ICBC is creating happy drivers now that auto insurance has dropped by 20 per cent or $400 and more under the new Enhanced Care program.
Drivers are having a rude shock when they renew their ICBC insurance.
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Based on the first few days of the new Enhanced Care approach, clients who are renewing their insurance are positive and supportive, said Megan Carter, a broker at Megson FitzPatrick Insurance Services.
She said clients have been trained over many years to expect to pay more for their car insurance every time they renew — even when they’ve gone another year with no collision or claim. Instead, “people are pretty excited” at seeing significant savings of 20 per cent or $400 a year.
“They’re getting more coverage for less, so they’re better-protected,” she said from Victoria. “They’re seeing that as very positive.”
ICBC’s Enhanced Care coverage came into effect May 1. ICBC estimates the change will save about $1.5 billion annually.
Carter, Megson Fitzpatrick’s team lead for ICBC insurance, explained that Enhanced Care means ICBC has moved away from an adversarial approach.
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“Except in limited circumstances, drivers no longer have the right to sue to recover costs,” she said. “Previously, it was a third-party system where you’d be relying on someone’s else’s insurance to cover you in the event of a loss. If someone was at fault, they would be sued so the person who was injured could recover damages.
“Now it’s your insurance that will respond in the event of a claim whether you’re at fault or not.”
It’s not accurate to call the new system ‘no fault’, she said, because if you’re not at fault in a collision, your rates stay the same.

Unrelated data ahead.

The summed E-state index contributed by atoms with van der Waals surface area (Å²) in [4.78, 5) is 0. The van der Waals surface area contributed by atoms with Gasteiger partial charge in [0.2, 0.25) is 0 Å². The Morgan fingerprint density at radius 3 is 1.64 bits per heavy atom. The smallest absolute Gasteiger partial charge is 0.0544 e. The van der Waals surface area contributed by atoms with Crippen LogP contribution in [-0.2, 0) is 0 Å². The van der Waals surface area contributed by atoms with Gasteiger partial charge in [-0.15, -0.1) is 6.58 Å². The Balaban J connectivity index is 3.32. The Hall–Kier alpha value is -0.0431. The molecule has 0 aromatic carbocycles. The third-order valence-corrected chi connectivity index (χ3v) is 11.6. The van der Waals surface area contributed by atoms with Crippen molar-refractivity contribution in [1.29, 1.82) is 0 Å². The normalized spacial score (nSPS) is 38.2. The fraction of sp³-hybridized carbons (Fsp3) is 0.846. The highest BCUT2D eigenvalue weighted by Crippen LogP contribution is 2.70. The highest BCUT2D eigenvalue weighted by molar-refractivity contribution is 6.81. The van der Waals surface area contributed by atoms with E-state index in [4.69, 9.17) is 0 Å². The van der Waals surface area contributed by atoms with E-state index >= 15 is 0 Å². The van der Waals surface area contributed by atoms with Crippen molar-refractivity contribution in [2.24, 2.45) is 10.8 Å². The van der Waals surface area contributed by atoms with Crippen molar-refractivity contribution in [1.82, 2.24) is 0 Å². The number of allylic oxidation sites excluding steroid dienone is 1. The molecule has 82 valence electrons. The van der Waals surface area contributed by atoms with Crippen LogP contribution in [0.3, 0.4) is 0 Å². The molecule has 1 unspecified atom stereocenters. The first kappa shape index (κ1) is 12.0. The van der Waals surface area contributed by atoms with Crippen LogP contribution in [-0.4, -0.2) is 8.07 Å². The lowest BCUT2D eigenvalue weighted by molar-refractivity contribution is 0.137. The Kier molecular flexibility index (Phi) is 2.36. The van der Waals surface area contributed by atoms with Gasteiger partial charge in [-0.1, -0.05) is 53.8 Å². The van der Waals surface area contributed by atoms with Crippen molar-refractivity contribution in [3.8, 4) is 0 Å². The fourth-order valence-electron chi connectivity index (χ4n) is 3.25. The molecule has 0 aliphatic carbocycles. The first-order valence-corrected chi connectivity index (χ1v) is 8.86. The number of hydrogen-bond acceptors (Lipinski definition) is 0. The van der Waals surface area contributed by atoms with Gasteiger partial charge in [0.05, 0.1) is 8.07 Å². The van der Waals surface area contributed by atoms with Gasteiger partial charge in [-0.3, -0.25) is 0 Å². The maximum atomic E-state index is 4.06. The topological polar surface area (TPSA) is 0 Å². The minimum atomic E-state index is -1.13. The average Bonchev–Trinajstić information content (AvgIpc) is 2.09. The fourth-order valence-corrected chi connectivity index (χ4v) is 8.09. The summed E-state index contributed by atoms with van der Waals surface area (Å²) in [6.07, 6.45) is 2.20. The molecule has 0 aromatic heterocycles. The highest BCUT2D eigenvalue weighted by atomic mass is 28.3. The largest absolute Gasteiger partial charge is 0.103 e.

“Holding drivers accountable helps to encourage good and safe driving practices,” she said.
If the new system delivers as promised, anyone injured in a collision will have whatever they need without having to involve a lawyer. Instead, your doctor, physiotherapist, counsellor or other care-provider will decide what kind of care you need.
“I think lawyers are probably the only ones not stoked about this and that’s understandable — it’s a big change.”
Aly Kanji, president of the Insurance Brokers Association of B.C., said people are happy they’re saving money and don’t seem to be bothered by not having the right to sue any longer except in certain circumstances.
“For the most part, the vast majority of customers are seeing it as a positive move especially when you explain to them that they got basically unlimited care for their lifetime in exchange,” he said. “I think most people are quite comfortable with the solution offered by the government.”
The insurance brokers association represents almost 1,000 brokers in the province, about 950 of whom are involved with ICBC Basic Autoplan and Enhanced Care.
Kanji said brokers are supportive of the change — even though the lower overall cost of insurance for clients translates into less money for them.
“It’s positive for the motoring public,” Kanji said. “I think it will create a system that’s overall more stable for British Columbians.”